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Claiming ECPI – Which method to use?

Jul 26, 2017, 13:15 PM

By Mark Ellem

Mark Ellem SuperConcepts SMSF Expert

The income an SMSF earns from its assets to pay pensions is exempt from income tax. This is called exempt current pension income (ECPI).

There are two methods used to claim ECPI. First, the unsegregated or proportionate method, which uses an actuary to determine the percentage of the fund’s eligible income that will be exempt from income tax. The actuary must provide a certificate to support the claim for ECPI.

Second is the segregated method, whereby assets are set aside to pay pensions, that is, assets of the fund are identified as specifically belonging to member pension accounts. Income from these assets are tracked and claimed as exempt from tax. Similarly, income generated by the remaining assets, that effectively belongs to the member accumulation accounts, is tracked to ensure that it is included as assessable income of the fund.

For an SMSF that has both accumulation and pension accounts simultaneously throughout the financial year, the unsegregated method is most commonly used as it’s administratively easier than the segregated method. The unsegregated method treats all the fund assets as one pool and there is no requirement to track income between pension and accumulation accounts.

What about an SMSF with only pension accounts?

An SMSF that only has account-based pension is referred to as a ‘100% pension fund’, that is, there are no member accumulation accounts. The ATO treats this type of fund as a fully segregated fund, that is, the fund has set aside all of its assets to pay pension benefits to members. The fund will claim ECPI under the ‘segregated method’ and is not required to obtain an actuarial certificate.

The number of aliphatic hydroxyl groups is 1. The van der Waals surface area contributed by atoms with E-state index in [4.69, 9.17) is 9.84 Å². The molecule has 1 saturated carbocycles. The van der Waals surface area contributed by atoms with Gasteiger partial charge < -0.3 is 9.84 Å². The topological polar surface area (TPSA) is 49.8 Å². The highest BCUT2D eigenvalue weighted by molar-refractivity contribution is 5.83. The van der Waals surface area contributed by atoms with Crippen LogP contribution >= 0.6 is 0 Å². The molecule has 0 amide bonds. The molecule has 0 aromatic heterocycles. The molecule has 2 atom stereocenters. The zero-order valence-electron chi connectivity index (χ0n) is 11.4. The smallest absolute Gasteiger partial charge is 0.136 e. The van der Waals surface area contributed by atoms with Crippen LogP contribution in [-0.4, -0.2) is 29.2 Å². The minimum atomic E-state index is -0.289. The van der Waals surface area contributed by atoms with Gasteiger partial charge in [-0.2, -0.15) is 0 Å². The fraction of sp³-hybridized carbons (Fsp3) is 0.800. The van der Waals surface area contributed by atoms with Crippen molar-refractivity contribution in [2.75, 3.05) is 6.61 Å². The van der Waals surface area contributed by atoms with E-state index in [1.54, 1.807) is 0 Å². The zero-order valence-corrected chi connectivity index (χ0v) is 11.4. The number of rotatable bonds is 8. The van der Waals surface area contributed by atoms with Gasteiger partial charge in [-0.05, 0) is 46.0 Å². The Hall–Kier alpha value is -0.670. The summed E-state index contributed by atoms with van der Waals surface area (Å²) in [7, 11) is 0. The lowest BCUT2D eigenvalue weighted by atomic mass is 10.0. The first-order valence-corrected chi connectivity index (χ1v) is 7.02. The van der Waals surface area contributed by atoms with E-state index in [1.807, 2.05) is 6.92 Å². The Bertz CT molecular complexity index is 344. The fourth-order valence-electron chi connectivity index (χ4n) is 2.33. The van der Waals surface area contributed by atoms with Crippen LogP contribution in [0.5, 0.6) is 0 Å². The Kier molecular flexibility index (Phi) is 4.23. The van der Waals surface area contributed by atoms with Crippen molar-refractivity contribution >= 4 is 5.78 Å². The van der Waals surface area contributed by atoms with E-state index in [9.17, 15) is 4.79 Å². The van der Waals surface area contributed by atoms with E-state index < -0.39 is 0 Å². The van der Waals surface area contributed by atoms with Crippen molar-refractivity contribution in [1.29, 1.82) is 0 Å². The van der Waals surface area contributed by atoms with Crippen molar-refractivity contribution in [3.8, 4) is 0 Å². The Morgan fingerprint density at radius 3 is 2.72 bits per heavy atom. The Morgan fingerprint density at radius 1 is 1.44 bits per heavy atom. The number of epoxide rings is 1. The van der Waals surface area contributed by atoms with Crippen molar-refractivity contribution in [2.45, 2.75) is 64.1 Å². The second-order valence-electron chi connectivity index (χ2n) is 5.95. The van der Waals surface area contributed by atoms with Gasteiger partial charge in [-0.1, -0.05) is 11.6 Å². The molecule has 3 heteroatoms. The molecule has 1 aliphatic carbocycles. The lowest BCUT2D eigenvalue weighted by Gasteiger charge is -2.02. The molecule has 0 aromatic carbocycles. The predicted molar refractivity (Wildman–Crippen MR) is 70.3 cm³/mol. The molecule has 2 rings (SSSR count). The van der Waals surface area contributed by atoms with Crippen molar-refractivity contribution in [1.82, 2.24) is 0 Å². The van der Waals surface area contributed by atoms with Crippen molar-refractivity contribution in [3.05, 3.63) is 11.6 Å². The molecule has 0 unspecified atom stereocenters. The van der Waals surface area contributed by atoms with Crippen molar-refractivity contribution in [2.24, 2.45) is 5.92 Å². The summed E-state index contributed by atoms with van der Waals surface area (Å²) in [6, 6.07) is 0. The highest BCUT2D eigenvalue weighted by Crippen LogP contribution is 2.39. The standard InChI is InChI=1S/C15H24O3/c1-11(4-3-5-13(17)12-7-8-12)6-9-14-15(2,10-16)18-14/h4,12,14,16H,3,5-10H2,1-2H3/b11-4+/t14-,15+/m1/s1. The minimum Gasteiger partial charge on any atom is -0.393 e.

What happens if a fund becomes 100% pension during the financial year?

It is common ‘industry practice’ to simply apply the unsegregated method for the entire financial year. However, the correct approach is to apply both methods to the relevant portion of the financial year. Let’s look at an example:

Bill and Joan are members of their SMSF. At the start of the financial year, Joan, who’s retired, has an account-based pension and no accumulation account. Bill is not retired and has an accumulation account. Their respective member balances are split roughly 50/50.

Bill retires from work at the end of December, there’s a party, gold watch, the works. Bill commences an account-based pension on all of his accumulation account on 1 January.

This means that from 1 January, the SMSF is a 100% pension fund, that is, from 1 January the SMSF has a segregated pension account and the income from those assets can be claimed as exempt from fund 15% income tax without the requirement to obtain a certificate from an actuary.

But what about the income from the first half of the financial year?

As the fund did not set aside specific assets to fund Joan’s account-based pension, the fund would need to claim ECPI under the unsegregated method and obtain a certificate from an actuary to apply to all of the fund’s eligible income derived during the first half of the financial year.

What is an alternative way to claim ECPI in this scenario?

As previously mentioned, it has been ‘industry practice’ to claim ECPI for Bill and Joan’s fund for the entire financial year using the unsegregated method. That is, an actuary-issued percentage that will apply to all the fund’s income for the entire financial year. Given that for six months of the financial year, 50% of the fund was in pension accounts and for the other six months, 100% was in pension accounts, you would expect an actuarial certificate with an ECPI percentage of around 75%. Therefore, 75% of all the fund’s income for the entire income year would be exempt from fund 15% income tax.